Meta continues to push the boundaries of innovation in ways that are stirring up the digital landscape. Threads, the company’s newborn application, has recently debuted in the tech space.
However, while we enjoy our involvement with these innovative platforms, there’s no denying that our tendency to share information on social media is providing massive amounts of raw material, or ‘ore,’ as it may be called, that Meta uses to develop and perfect their Artificial Intelligence.
Meta, formerly known as Facebook, uses data from its various services, including Facebook, Threads, Instagram, and other products, to train and perfect its generative AI models. Their upcoming AI chatbot, Llama 2, illustrates this process. This AI, which has been in development for quite some time, relies extensively on user data.
It is worth noting that even if you have never actively used Facebook, chances are that the social media giant has some information on you.
However, This week, Meta updated its website’s Facebook help center resource section. The update includes a new form titled “Generative AI Data Subject Rights.” The new feature allows users to submit opt-out requests about their third-party information used in training generative AI models.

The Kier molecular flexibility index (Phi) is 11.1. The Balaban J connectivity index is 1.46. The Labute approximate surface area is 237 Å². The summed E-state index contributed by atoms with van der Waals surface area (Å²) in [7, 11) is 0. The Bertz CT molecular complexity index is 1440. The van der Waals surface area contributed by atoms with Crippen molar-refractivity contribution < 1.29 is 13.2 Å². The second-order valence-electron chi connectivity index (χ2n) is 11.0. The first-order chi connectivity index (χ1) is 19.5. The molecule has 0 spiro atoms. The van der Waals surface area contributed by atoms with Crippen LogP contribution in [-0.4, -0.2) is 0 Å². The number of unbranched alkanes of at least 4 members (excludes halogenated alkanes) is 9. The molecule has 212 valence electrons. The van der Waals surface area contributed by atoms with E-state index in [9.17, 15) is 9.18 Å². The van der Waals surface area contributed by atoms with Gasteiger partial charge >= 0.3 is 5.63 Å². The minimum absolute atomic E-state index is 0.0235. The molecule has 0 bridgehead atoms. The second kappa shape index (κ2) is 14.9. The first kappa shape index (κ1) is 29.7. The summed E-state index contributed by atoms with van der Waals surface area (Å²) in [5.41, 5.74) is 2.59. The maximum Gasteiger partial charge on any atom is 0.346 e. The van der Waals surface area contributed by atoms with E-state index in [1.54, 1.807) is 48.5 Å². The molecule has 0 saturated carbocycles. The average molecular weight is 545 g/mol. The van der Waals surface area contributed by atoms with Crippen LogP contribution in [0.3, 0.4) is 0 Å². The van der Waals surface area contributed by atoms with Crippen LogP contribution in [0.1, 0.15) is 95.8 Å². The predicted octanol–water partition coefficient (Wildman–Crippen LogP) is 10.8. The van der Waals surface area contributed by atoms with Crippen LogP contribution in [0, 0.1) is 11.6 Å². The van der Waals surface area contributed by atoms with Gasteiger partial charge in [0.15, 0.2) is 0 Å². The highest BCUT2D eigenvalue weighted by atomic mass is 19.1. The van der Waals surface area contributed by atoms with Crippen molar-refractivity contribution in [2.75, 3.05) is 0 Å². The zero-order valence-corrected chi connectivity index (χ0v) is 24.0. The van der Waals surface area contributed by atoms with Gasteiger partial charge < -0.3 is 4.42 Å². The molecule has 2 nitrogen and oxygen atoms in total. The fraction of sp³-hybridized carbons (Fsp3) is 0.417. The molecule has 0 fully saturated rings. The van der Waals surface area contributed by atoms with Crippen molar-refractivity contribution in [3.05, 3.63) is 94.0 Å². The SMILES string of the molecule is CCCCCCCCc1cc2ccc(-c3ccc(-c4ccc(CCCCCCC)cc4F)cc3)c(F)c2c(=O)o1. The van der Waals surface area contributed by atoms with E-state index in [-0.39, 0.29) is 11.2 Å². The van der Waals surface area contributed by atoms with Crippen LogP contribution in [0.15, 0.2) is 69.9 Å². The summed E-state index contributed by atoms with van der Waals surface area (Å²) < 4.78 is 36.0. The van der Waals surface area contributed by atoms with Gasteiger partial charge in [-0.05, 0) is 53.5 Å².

Many websites use Meta’s Pixel, Social Plugins, and other advertising software for their advertising needs. These tools alone can collect and track basic information about you.
Besides, Threads launched the highly anticipated web version of the forum last week. Users are hoping for an expanded search function that goes beyond usernames.
Meta has already begun testing full-text search, the company told Tech Crunch, with trials currently underway in Australia and New Zealand as a precursor to the feature’s introduction to other English-speaking regions.
We are actively listening to the community’s feedback and working on more features to improve the search experience.
As we continue to disclose more about ourselves on Meta platforms, the company continues to innovate and push the boundaries of technology. Despite concerns about data mining and privacy issues, it is clear that our social media behavior is shaping and fueling AI technology’s advancement.